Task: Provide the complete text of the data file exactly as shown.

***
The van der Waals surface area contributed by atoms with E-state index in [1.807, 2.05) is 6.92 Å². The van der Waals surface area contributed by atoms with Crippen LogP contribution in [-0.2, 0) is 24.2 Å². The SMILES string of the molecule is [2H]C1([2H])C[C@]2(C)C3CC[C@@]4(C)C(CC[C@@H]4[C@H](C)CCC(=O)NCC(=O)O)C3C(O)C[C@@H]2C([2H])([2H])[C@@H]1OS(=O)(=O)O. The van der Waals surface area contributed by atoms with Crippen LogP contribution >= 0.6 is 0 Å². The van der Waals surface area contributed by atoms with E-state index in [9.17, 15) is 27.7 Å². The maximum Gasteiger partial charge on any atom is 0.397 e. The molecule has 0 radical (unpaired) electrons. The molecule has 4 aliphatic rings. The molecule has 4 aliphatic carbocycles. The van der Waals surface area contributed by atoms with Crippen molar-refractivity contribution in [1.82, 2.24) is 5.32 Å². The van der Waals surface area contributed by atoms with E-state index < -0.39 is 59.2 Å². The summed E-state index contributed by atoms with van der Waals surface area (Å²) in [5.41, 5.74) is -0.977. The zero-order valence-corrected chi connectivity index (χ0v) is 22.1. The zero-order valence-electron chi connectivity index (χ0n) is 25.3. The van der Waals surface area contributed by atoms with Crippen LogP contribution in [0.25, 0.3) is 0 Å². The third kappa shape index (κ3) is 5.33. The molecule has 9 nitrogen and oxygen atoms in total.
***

The van der Waals surface area contributed by atoms with E-state index in [1.807, 2.05) is 6.92 Å². The van der Waals surface area contributed by atoms with Crippen LogP contribution in [-0.2, 0) is 24.2 Å². The SMILES string of the molecule is [2H]C1([2H])C[C@]2(C)C3CC[C@@]4(C)C(CC[C@@H]4[C@H](C)CCC(=O)NCC(=O)O)C3C(O)C[C@@H]2C([2H])([2H])[C@@H]1OS(=O)(=O)O. The van der Waals surface area contributed by atoms with Crippen LogP contribution >= 0.6 is 0 Å². The van der Waals surface area contributed by atoms with E-state index in [9.17, 15) is 27.7 Å². The maximum Gasteiger partial charge on any atom is 0.397 e. The molecule has 0 radical (unpaired) electrons. The molecule has 4 aliphatic rings. The molecule has 4 aliphatic carbocycles. The van der Waals surface area contributed by atoms with Crippen molar-refractivity contribution in [1.82, 2.24) is 5.32 Å². The van der Waals surface area contributed by atoms with E-state index < -0.39 is 59.2 Å². The summed E-state index contributed by atoms with van der Waals surface area (Å²) in [5.41, 5.74) is -0.977. The zero-order valence-corrected chi connectivity index (χ0v) is 22.1. The zero-order valence-electron chi connectivity index (χ0n) is 25.3. The van der Waals surface area contributed by atoms with Crippen LogP contribution in [0.25, 0.3) is 0 Å². The third kappa shape index (κ3) is 5.33. The molecule has 9 nitrogen and oxygen atoms in total.